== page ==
In case you haven’t noticed, the world of marketing has been rapidly changing. Thanks to social media and the free flow of communication and word-of-mouth capabilities, marketers are finding new, better, and
moreefficient ways to reach their target market.


One emerging marketing tactic that is catching on is “collective buying” or more commonly called “groupons”. The term “groupon” most likely comes from the site groupon.com,
and it’s name is very reflective of itself. A groupon is a coupon that
offers a very large discount on products and services (usually at least
40 percent or more) if a ‘group’ of people commit to using the coupon
and buying the product or service.


HOW A GROUPON WORKS


Using sites like groupon.com, companies can offer coupons for anywhere from 40% – 90% off their products and services. The catch is, the company can put a minimum cap for the number of coupons that have to
be bought in order for the coupon to be active. For example, a
restaurant can offer a $25 dish for $10 (a 60 percent discount), but
that coupon is only valid if 50 coupons are bought (the page I’m looking
at right now that offered this exact deal and it sold 381 coupons).
The discounts, while they may be large, are generally only offered for
24-hour period. People can learn about these deals by either checking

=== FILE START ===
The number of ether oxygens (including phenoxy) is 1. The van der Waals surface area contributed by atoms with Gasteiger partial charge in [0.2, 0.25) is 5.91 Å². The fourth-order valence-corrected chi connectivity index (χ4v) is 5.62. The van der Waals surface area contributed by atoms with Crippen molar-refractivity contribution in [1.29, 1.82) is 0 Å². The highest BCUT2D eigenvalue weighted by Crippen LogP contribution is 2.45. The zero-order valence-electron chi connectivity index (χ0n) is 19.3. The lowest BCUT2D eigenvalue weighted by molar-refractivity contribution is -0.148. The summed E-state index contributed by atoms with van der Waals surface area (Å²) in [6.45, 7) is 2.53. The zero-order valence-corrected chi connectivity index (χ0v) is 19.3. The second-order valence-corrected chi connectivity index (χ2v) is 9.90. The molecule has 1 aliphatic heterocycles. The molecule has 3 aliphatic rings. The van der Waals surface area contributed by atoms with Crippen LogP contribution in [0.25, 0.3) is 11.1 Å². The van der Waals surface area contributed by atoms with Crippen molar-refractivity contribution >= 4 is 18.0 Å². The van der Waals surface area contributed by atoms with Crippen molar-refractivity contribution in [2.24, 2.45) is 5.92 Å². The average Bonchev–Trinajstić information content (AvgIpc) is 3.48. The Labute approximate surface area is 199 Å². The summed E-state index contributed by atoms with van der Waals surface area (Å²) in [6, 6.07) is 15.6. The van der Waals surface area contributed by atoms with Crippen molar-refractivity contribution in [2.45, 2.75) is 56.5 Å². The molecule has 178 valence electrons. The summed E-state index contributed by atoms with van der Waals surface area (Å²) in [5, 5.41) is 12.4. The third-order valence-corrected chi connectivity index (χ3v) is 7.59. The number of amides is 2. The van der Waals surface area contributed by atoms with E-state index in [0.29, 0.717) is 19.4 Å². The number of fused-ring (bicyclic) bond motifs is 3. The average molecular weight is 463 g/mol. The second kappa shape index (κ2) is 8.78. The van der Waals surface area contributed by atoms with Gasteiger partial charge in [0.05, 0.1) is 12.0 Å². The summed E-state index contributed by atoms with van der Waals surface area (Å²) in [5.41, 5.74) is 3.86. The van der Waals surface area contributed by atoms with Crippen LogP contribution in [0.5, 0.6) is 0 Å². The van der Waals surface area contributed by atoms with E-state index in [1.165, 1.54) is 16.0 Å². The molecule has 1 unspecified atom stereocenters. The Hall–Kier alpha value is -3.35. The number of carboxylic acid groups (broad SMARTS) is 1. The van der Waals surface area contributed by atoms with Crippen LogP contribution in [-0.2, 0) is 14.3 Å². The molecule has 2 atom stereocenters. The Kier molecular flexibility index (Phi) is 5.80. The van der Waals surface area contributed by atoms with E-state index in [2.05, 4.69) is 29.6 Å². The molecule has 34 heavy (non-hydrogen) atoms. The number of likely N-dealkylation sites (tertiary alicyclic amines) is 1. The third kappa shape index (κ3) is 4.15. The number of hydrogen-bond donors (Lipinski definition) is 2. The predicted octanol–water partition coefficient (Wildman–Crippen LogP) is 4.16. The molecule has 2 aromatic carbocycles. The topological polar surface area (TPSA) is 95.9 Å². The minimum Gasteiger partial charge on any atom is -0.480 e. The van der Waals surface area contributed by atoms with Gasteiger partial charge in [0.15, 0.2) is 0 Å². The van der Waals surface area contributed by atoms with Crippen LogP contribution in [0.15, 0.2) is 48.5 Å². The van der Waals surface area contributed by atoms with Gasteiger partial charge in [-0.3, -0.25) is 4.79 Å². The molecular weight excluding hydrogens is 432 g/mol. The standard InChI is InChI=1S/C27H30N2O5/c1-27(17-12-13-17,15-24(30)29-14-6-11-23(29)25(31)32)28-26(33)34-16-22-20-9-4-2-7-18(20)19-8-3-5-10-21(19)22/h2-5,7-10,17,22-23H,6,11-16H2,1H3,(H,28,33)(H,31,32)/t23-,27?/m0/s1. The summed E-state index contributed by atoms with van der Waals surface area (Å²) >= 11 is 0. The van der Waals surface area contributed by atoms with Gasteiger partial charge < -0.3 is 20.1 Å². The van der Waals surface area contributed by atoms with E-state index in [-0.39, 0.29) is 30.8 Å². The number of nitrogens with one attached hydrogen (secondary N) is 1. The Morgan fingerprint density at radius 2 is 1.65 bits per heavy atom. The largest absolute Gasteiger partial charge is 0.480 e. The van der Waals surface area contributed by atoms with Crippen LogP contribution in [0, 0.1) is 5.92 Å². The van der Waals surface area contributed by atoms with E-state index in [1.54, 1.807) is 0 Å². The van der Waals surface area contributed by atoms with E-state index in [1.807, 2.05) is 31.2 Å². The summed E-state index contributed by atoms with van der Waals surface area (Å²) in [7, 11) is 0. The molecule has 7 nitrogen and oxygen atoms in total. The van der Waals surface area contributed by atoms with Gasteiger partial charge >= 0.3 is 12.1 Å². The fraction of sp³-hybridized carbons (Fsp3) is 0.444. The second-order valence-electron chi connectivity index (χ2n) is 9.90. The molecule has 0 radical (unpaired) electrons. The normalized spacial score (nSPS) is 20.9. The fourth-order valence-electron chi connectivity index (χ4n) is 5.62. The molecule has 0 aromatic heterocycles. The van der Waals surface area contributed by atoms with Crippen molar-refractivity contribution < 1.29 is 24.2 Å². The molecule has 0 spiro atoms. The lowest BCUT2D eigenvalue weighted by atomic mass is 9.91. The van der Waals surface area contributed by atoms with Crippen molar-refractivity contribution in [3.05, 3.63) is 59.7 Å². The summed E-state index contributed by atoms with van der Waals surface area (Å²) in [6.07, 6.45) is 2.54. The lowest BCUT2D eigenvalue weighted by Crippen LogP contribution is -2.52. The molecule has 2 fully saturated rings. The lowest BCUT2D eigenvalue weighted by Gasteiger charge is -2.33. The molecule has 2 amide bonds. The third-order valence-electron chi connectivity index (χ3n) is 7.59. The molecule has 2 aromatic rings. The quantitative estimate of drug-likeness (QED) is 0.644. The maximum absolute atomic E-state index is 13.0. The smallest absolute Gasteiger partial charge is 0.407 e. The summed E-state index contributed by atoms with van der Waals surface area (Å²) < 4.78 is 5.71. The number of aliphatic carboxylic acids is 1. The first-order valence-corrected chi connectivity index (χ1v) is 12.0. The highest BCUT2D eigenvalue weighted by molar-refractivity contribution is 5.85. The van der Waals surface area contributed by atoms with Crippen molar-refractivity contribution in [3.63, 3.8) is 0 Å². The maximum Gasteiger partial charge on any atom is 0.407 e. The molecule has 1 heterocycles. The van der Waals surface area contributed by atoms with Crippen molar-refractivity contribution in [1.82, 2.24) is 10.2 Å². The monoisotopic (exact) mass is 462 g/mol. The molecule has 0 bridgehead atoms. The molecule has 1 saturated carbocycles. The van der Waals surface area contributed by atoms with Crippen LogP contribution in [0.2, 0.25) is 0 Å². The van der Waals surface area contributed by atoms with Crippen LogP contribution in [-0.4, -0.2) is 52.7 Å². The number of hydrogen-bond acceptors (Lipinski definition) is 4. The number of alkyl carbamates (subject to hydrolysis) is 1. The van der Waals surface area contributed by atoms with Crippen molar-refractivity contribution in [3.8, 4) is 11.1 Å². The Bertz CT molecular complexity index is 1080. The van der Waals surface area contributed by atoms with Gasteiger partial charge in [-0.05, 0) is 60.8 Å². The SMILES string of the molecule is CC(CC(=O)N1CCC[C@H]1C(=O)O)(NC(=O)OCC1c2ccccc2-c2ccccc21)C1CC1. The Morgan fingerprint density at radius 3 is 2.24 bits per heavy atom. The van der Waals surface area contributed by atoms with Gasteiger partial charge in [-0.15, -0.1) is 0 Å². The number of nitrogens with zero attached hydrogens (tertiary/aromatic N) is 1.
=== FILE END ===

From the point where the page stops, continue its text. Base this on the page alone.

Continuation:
the webiste daily or usually the site will send out an email featuring
“The Daily Deal” along with how many of those coupons have to be
purchased in order for them to be valid, and they’ll include a live
counte

r with the number of coupons already bought.


WHAT’S IN IT FOR THE COMPANIES?


Groupons allow companies to offer larger discounts because they can ensure that some of the fixed costs are covered and their average total cost is lowered to a point where the company can make a profit. Whereas
some companies may stray away from groupons because they can make only
small profit, there are intangible benefits of a groupon over a
traditional coupon campaign, the biggest of those being its viral
ability.


Customers who come across the discount in the early stages are not
guaranteed that their groupon will work because of the minimum cap that
is set. This creates a sense of urgency for them to spread the word
about this deal before the 24-hour time limit is up. Let’s imagine that
a company offers a groupon and the first 20 people who are genuinely
excited to get the offer (we’ll call them “movers”) need to spread the
word to their network in order for their groupon to become valid. Each
one of the movers can tweet it, facebook it, post it on their LinkedIn
profiles and blogs, etc. Let’s assume that each one of those 20 movers
has a network of 1,000 people between all their social media sites; with
that assumption, the company’s campaign has had a reach of 20,000
within the matter of hours. Of those 20,000 people, there are sure to
be others who will take the offer and become movers themselves, reaching
out to their network, and now, in less than a day, the company’s ad
campaign has gone viral. Viral marketing helps top-of-mind awareness as
well as helps drive business.


Has anyone had any experiences using groupons that they would like to share? (to see some other experiences/comments, go here)



-Lance Brown

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